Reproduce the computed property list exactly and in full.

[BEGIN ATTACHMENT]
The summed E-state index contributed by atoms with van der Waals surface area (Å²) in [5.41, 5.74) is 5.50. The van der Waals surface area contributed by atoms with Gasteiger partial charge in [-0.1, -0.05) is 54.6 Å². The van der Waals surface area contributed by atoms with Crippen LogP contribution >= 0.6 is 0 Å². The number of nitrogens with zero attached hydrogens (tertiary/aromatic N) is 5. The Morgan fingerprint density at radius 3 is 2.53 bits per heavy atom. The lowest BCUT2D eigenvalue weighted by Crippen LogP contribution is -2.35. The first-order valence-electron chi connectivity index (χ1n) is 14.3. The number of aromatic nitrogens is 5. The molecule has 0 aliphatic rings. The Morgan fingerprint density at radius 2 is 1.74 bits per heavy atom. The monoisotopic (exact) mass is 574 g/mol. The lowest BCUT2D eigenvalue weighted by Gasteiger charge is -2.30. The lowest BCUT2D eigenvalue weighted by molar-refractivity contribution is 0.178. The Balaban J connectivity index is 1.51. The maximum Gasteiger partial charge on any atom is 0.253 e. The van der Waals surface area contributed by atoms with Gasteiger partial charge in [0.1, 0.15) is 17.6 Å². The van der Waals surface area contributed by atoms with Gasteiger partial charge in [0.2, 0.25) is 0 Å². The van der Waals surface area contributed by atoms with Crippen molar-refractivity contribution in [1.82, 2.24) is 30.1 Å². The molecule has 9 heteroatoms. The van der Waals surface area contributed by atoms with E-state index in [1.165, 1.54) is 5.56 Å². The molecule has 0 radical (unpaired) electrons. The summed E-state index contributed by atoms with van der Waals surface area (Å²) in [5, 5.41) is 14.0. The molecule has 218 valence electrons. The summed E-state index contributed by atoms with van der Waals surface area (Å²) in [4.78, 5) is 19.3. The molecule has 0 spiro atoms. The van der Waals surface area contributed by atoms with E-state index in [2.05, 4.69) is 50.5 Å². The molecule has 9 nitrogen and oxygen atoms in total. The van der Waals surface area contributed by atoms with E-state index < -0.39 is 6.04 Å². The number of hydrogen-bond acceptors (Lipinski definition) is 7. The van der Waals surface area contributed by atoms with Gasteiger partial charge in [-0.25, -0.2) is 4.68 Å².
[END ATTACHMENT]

The summed E-state index contributed by atoms with van der Waals surface area (Å²) in [5.41, 5.74) is 5.50. The van der Waals surface area contributed by atoms with Gasteiger partial charge in [-0.1, -0.05) is 54.6 Å². The van der Waals surface area contributed by atoms with Crippen LogP contribution >= 0.6 is 0 Å². The number of nitrogens with zero attached hydrogens (tertiary/aromatic N) is 5. The Morgan fingerprint density at radius 3 is 2.53 bits per heavy atom. The lowest BCUT2D eigenvalue weighted by Crippen LogP contribution is -2.35. The first-order valence-electron chi connectivity index (χ1n) is 14.3. The number of aromatic nitrogens is 5. The molecule has 0 aliphatic rings. The Morgan fingerprint density at radius 2 is 1.74 bits per heavy atom. The monoisotopic (exact) mass is 574 g/mol. The lowest BCUT2D eigenvalue weighted by Gasteiger charge is -2.30. The lowest BCUT2D eigenvalue weighted by molar-refractivity contribution is 0.178. The Balaban J connectivity index is 1.51. The maximum Gasteiger partial charge on any atom is 0.253 e. The van der Waals surface area contributed by atoms with Gasteiger partial charge in [0.1, 0.15) is 17.6 Å². The van der Waals surface area contributed by atoms with Gasteiger partial charge in [0.2, 0.25) is 0 Å². The van der Waals surface area contributed by atoms with Crippen molar-refractivity contribution in [1.82, 2.24) is 30.1 Å². The molecule has 9 heteroatoms. The van der Waals surface area contributed by atoms with E-state index in [1.165, 1.54) is 5.56 Å². The molecule has 0 radical (unpaired) electrons. The summed E-state index contributed by atoms with van der Waals surface area (Å²) in [5, 5.41) is 14.0. The molecule has 218 valence electrons. The summed E-state index contributed by atoms with van der Waals surface area (Å²) in [4.78, 5) is 19.3. The molecule has 0 spiro atoms. The van der Waals surface area contributed by atoms with E-state index in [2.05, 4.69) is 50.5 Å². The molecule has 9 nitrogen and oxygen atoms in total. The van der Waals surface area contributed by atoms with E-state index < -0.39 is 6.04 Å². The number of hydrogen-bond acceptors (Lipinski definition) is 7. The van der Waals surface area contributed by atoms with Gasteiger partial charge in [-0.25, -0.2) is 4.68 Å².